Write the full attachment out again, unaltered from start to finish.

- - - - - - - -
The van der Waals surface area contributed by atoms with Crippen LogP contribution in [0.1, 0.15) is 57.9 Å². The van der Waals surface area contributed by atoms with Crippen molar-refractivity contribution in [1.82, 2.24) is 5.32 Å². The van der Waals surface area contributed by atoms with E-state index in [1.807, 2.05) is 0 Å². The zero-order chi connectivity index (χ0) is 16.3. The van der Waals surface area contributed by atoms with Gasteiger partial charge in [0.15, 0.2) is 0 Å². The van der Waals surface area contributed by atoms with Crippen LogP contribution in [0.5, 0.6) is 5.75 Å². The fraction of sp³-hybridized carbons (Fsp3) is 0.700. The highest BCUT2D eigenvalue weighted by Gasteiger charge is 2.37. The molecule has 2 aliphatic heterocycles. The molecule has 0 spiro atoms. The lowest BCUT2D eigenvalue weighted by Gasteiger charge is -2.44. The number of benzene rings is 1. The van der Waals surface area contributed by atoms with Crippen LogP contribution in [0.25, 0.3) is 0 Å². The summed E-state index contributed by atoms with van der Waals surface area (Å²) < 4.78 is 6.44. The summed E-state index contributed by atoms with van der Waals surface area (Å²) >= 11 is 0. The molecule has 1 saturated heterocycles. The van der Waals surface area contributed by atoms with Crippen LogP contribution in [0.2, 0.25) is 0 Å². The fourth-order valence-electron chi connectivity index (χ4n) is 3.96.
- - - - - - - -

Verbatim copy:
The van der Waals surface area contributed by atoms with Crippen LogP contribution in [0.1, 0.15) is 57.9 Å². The van der Waals surface area contributed by atoms with Crippen molar-refractivity contribution in [1.82, 2.24) is 5.32 Å². The van der Waals surface area contributed by atoms with E-state index in [1.807, 2.05) is 0 Å². The zero-order chi connectivity index (χ0) is 16.3. The van der Waals surface area contributed by atoms with Gasteiger partial charge in [0.15, 0.2) is 0 Å². The van der Waals surface area contributed by atoms with Crippen LogP contribution in [0.5, 0.6) is 5.75 Å². The fraction of sp³-hybridized carbons (Fsp3) is 0.700. The highest BCUT2D eigenvalue weighted by Gasteiger charge is 2.37. The molecule has 2 aliphatic heterocycles. The molecule has 0 spiro atoms. The lowest BCUT2D eigenvalue weighted by Gasteiger charge is -2.44. The number of benzene rings is 1. The van der Waals surface area contributed by atoms with Crippen LogP contribution in [0.25, 0.3) is 0 Å². The summed E-state index contributed by atoms with van der Waals surface area (Å²) < 4.78 is 6.44. The summed E-state index contributed by atoms with van der Waals surface area (Å²) >= 11 is 0. The molecule has 1 saturated heterocycles. The van der Waals surface area contributed by atoms with Crippen LogP contribution in [0.2, 0.25) is 0 Å². The fourth-order valence-electron chi connectivity index (χ4n) is 3.96.